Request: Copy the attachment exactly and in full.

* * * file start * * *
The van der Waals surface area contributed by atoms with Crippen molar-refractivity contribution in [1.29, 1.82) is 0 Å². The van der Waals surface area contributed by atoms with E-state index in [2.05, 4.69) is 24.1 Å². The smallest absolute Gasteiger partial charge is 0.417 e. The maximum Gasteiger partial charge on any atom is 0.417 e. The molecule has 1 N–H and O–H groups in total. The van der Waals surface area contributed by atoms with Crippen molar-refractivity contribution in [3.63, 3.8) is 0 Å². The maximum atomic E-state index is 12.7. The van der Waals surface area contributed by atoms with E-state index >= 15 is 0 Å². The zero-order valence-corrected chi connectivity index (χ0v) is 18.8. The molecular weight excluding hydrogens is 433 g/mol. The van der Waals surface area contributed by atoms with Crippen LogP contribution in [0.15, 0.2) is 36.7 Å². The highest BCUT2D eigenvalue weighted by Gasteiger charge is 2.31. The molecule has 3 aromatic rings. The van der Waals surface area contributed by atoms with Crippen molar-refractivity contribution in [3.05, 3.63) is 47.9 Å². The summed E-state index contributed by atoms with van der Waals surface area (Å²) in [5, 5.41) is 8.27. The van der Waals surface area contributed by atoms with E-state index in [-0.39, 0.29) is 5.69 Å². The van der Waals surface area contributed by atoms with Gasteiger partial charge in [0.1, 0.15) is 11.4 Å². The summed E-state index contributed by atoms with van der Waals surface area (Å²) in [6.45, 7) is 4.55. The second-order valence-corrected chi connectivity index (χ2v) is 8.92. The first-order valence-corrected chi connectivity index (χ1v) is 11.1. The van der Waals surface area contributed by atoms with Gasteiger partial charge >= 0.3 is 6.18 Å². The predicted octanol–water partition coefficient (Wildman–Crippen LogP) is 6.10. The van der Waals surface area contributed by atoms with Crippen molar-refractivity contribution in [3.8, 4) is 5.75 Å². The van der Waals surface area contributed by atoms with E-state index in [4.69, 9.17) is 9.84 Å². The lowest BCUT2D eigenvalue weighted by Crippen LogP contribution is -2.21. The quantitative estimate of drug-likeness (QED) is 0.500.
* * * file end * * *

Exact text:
The van der Waals surface area contributed by atoms with Crippen molar-refractivity contribution in [1.29, 1.82) is 0 Å². The van der Waals surface area contributed by atoms with E-state index in [2.05, 4.69) is 24.1 Å². The smallest absolute Gasteiger partial charge is 0.417 e. The maximum Gasteiger partial charge on any atom is 0.417 e. The molecule has 1 N–H and O–H groups in total. The van der Waals surface area contributed by atoms with Crippen molar-refractivity contribution in [3.63, 3.8) is 0 Å². The maximum atomic E-state index is 12.7. The van der Waals surface area contributed by atoms with E-state index >= 15 is 0 Å². The zero-order valence-corrected chi connectivity index (χ0v) is 18.8. The molecular weight excluding hydrogens is 433 g/mol. The van der Waals surface area contributed by atoms with Crippen LogP contribution in [0.15, 0.2) is 36.7 Å². The highest BCUT2D eigenvalue weighted by Gasteiger charge is 2.31. The molecule has 3 aromatic rings. The van der Waals surface area contributed by atoms with Crippen molar-refractivity contribution in [3.05, 3.63) is 47.9 Å². The summed E-state index contributed by atoms with van der Waals surface area (Å²) in [5, 5.41) is 8.27. The van der Waals surface area contributed by atoms with E-state index in [-0.39, 0.29) is 5.69 Å². The van der Waals surface area contributed by atoms with Gasteiger partial charge in [0.1, 0.15) is 11.4 Å². The summed E-state index contributed by atoms with van der Waals surface area (Å²) in [6.45, 7) is 4.55. The second-order valence-corrected chi connectivity index (χ2v) is 8.92. The first-order valence-corrected chi connectivity index (χ1v) is 11.1. The van der Waals surface area contributed by atoms with Gasteiger partial charge >= 0.3 is 6.18 Å². The predicted octanol–water partition coefficient (Wildman–Crippen LogP) is 6.10. The van der Waals surface area contributed by atoms with Crippen molar-refractivity contribution in [3.8, 4) is 5.75 Å². The van der Waals surface area contributed by atoms with E-state index in [4.69, 9.17) is 9.84 Å². The lowest BCUT2D eigenvalue weighted by Crippen LogP contribution is -2.21. The quantitative estimate of drug-likeness (QED) is 0.500.